Every fall, when cruising season is over, Michael pulls 'old faithful' (our 13' Achilles inflatable) up out of the water, and scrubs it tip-to-toe (including the underside, which is always heavily laden with mussels and other marine growth), repairs anything that needs repairing, and then deflates it - which allows him to remove the floorboards and make repairs or replace them. Then he services the outboard engine.We have two outboards which we have used sort of 'interchangeably' over the 15 years we've had this boat: a 9.9 hp and a 20 hp. The 9.9 is sufficient and doesn't burn as much fuel, of course, but ho-boy, can we ever move with the 20 hp! Eventually, it all gets put back together and re-inflated and it's ready for another cruising season. This is what it looks like after a season of 'wear and tear', lots of use and oxidization, etc. -- you can see that the hypalon is faded, and dull and 'flat' looking:
This year, he got it hauled out and cleaned, but we have to order some parts for the 9.9 engine and do some repairs to it, which may take awhile and we didn't want to leave it out of the water for too long - so it's re-floating without the engine for now.
Let me digress and tell you a little story that you'll get a chuckle out of. One evening during the first week after we bought the Wind Walker and this inflatable, 15 years ago, we quit working on it early one evening, and motored out of our little marina into Deep Bay (on Vancouver Island, north of Qualicum Beach). Michael opened up the throttle, and we spent probably half an hour going in circles at full speed, 'surfing' our wake, yee-hawing at the top of our lungs and just generally having a total blast making complete idiots of ourselves -- until I yelled 'if only our kids could see us now!' We both realized in that moment that those kids would probably be absolutely mortified, actually, if they could have seen us then. That made us laugh even harder, of course.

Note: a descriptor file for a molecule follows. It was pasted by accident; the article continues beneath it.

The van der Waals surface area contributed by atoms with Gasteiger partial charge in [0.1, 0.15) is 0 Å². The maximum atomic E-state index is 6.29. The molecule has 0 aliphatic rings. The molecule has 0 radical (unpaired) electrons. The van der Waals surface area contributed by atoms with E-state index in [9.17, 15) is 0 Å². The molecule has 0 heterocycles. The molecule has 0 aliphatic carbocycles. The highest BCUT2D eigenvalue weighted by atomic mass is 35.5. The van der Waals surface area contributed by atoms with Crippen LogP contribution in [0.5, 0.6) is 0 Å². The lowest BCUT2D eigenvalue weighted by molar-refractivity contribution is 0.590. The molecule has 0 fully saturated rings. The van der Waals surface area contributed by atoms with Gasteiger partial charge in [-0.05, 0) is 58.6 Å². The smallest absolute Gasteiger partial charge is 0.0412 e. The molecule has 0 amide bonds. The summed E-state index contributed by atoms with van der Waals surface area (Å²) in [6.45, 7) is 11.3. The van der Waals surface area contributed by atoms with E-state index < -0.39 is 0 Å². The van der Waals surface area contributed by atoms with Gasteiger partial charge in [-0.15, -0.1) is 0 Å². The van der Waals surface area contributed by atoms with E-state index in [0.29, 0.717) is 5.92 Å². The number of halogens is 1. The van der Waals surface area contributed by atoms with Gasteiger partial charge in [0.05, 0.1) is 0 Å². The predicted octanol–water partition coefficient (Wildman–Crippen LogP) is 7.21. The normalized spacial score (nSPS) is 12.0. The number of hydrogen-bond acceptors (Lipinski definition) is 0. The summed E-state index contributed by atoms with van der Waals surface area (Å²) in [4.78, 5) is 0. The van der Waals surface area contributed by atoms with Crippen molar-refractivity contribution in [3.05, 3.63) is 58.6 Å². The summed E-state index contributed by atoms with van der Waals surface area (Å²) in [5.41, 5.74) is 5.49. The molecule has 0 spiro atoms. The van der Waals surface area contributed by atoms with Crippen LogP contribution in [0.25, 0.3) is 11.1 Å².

We've had a lot of fun in that dinghy in the 15 years since, but nothing has ever compared to that first little adventure, and we still laugh when we think about it. These things are supposed to have a 10-year life, and ours has never been under cover or serviced regularly or anything like that, yet at over 16 years old, she's still like the old favorite pair of blue jeans to us. Anyway, this is what she looks like today, back in the water, sans engine for now.